Calling any show a musical for people who don’t like musicals might sound like damning with faint praise, especially when the piece in question is an adaptation of a movie. In recent years, musicals derived from movies have been good for Broadway’s bottom line financially but not always artistically. Though Mean Girls and Beetlejuice both captured the spirit of their source material, the stage version of Tootsie’s main achievement was showing how much the original movie depended on Dustin Hoffman’s performance. The new musical Sing Street, which is based on a lesser-known film, comes across as more in tune with the former examples, at least judging by its cast recording.
A heartfelt story about a teenager in 1980s Dublin who starts a band to get a girl’s attention (as you do), Sing Street was just a modest commercial success when released in 2016. However, it also happened to be the work of writer-director John Carney, whose earlier film Once spawned a Tony Award-winning stage version that ran for nearly three years on Broadway ahead of multiple touring productions and a run in London’s West End. As with Once, playwright Enda Walsh – whose work includes David Bowie’s Lazarus – adapted Carney’s screenplay for the stage. The movie’s original songs made the transition as well, including Dream For You, the first song Carney and musician Gary Clark wrote for the movie but which ended up getting cut prior to its release.
The musical premiered in December of 2019 at New York Theatre Workshop, where Once also played before its Broadway run. From there, it was scheduled to begin previews in March of this year at Broadway’s Lyceum theater. While the shutdown of New York theaters delayed that opening, the cast recording was released digitally in April ahead of an eventual CD release. Combined with various videos featuring the cast performing, the cast album offers a taste of the show and suggests that this iteration retains the original film’s charm.
The movie’s soundtrack incorporated a selection of well-known songs from the era that were used within the story as influences on the band’s compositions, such as In Between Days by The Cure inspiring A Beautiful Sea or the echoes of Duran Duran in the band’s first song The Riddle of the Model.
The cast recording pays tribute to that approach by opening with a joyful cover of Depeche Mode’s Just Can’t Get Enough. While it helps establish the early-80s timeframe, this was probably unnecessary, because the original songs work well in their own right.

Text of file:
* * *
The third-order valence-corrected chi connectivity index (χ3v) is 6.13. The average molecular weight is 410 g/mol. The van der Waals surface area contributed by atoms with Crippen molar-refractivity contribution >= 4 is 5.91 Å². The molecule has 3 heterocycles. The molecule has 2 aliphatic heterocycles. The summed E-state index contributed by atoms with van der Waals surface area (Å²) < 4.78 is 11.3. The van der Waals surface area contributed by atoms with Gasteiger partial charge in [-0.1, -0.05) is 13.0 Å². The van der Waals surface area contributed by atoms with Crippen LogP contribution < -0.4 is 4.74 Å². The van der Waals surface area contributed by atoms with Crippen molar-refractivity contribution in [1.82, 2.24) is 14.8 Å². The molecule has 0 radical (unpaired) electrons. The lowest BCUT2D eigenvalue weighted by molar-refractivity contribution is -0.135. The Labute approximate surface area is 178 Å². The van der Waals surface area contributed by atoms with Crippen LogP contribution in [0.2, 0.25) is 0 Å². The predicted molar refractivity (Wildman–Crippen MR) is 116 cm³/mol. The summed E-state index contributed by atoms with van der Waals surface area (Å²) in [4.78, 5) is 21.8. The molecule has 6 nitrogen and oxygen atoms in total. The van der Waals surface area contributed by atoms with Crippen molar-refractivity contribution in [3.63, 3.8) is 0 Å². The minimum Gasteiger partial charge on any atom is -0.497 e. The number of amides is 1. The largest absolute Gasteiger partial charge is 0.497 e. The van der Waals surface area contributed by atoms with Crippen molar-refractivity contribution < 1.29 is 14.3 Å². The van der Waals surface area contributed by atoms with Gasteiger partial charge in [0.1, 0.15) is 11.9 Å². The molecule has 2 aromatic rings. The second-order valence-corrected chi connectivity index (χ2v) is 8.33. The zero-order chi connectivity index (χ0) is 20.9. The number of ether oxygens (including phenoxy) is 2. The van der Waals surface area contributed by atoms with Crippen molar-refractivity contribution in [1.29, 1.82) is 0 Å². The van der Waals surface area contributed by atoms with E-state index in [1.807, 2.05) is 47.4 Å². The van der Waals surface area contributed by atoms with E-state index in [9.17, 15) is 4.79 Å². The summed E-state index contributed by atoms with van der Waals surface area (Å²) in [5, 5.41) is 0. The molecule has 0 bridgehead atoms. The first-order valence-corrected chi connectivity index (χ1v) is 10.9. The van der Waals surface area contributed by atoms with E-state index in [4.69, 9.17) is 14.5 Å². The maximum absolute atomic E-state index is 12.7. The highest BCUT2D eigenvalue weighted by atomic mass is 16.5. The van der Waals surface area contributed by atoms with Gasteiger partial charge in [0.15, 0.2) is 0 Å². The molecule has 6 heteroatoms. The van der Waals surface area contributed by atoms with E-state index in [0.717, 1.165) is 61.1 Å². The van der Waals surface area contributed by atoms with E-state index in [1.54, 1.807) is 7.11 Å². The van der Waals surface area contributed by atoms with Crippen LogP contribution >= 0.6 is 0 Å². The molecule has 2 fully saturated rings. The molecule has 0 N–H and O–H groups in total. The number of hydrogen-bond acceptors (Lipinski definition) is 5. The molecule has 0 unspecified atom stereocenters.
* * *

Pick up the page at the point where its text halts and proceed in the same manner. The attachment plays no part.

What makes Sing Street’s music so striking is the sense of authenticity in terms of both capturing the styles of the era and feeling emotionally consistent with the characters performing them. Musicals are built around people expressing their feelings openly, however, they traditionally emphasize an idealized mode of self-expression. As well crafted as the songs are, Carney and Clark never lose sight of the fact that Conor, Raphina and the other thoughtful and creative kids are still kids, figuring out who they are and who they want to be. Because the show makes the creation of the songs and the underlying emotions part of the story, the music can sacrifice a bit of lyrical polish to strike the right balance of insight and immediacy.
Girls is a prime example of mixing elegant and overly earnest wording in the service of one of pop music’s most enduring topics.
We’re all just diamonds in the rough
I’m still a stranger in the bathroom mirror
Stare at me long and hard enough
You might see someone that you love
Drive It Like You Stole It likewise invokes one of the great rock music traditions – cars as a metaphor for freedom.
This is your life
You can go anywhere
You gotta grab the wheel and own it
You gotta put the pedal down
And drive it like you stole it
Across all the songs – even more reflective ones like the graceful and lovely Up – Sing Street’s overriding feeling is joy. Like the best musicals, it moves the heart and mind but adds the body into the mix with great effect. When the show finally gets it shot on Broadway, it’s hard to imagine that it won’t be a major crowd-pleaser. In the meantime, the cast album is a pleasure in its own right – and a valuable reminder that the key to turning a good movie into a good musical is having its heart in the right place.